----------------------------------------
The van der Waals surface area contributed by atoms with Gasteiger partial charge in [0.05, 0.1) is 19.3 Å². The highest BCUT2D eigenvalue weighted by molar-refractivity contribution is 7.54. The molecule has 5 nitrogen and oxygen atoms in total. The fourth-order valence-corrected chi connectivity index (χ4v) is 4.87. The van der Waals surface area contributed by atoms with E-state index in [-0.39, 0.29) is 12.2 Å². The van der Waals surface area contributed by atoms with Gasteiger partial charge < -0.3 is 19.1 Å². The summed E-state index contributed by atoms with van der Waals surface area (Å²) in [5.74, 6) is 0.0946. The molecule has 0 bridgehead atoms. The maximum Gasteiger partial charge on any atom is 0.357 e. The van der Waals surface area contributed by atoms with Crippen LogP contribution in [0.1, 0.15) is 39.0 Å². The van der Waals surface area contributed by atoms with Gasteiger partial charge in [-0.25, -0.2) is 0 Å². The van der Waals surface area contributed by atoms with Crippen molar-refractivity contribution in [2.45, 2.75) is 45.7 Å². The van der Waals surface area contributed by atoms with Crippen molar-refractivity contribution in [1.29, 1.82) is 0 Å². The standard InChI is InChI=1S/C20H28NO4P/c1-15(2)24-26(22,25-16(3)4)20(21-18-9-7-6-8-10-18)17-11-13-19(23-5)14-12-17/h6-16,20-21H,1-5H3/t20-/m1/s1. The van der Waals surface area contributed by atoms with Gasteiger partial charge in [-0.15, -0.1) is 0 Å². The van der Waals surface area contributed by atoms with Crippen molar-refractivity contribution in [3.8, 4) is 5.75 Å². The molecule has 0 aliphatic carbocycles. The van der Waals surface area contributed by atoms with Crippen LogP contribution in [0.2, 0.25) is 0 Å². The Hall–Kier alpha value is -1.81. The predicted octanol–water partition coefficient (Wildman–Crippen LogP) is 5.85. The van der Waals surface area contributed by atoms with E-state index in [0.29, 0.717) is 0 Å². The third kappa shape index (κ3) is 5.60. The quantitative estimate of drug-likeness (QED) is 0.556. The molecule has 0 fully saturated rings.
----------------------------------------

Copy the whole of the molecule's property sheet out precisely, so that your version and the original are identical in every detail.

The van der Waals surface area contributed by atoms with Gasteiger partial charge in [0.05, 0.1) is 19.3 Å². The highest BCUT2D eigenvalue weighted by molar-refractivity contribution is 7.54. The molecule has 5 nitrogen and oxygen atoms in total. The fourth-order valence-corrected chi connectivity index (χ4v) is 4.87. The van der Waals surface area contributed by atoms with E-state index in [-0.39, 0.29) is 12.2 Å². The van der Waals surface area contributed by atoms with Gasteiger partial charge < -0.3 is 19.1 Å². The summed E-state index contributed by atoms with van der Waals surface area (Å²) in [5.74, 6) is 0.0946. The molecule has 0 bridgehead atoms. The maximum Gasteiger partial charge on any atom is 0.357 e. The van der Waals surface area contributed by atoms with Crippen LogP contribution in [0.1, 0.15) is 39.0 Å². The van der Waals surface area contributed by atoms with Gasteiger partial charge in [-0.25, -0.2) is 0 Å². The van der Waals surface area contributed by atoms with Crippen molar-refractivity contribution in [2.45, 2.75) is 45.7 Å². The van der Waals surface area contributed by atoms with Crippen molar-refractivity contribution in [1.29, 1.82) is 0 Å². The standard InChI is InChI=1S/C20H28NO4P/c1-15(2)24-26(22,25-16(3)4)20(21-18-9-7-6-8-10-18)17-11-13-19(23-5)14-12-17/h6-16,20-21H,1-5H3/t20-/m1/s1. The van der Waals surface area contributed by atoms with Gasteiger partial charge in [-0.15, -0.1) is 0 Å². The van der Waals surface area contributed by atoms with Crippen molar-refractivity contribution in [3.8, 4) is 5.75 Å². The molecule has 0 aliphatic carbocycles. The van der Waals surface area contributed by atoms with Crippen LogP contribution in [0.2, 0.25) is 0 Å². The Hall–Kier alpha value is -1.81. The predicted octanol–water partition coefficient (Wildman–Crippen LogP) is 5.85. The van der Waals surface area contributed by atoms with E-state index in [0.29, 0.717) is 0 Å². The third kappa shape index (κ3) is 5.60. The quantitative estimate of drug-likeness (QED) is 0.556. The molecule has 0 fully saturated rings.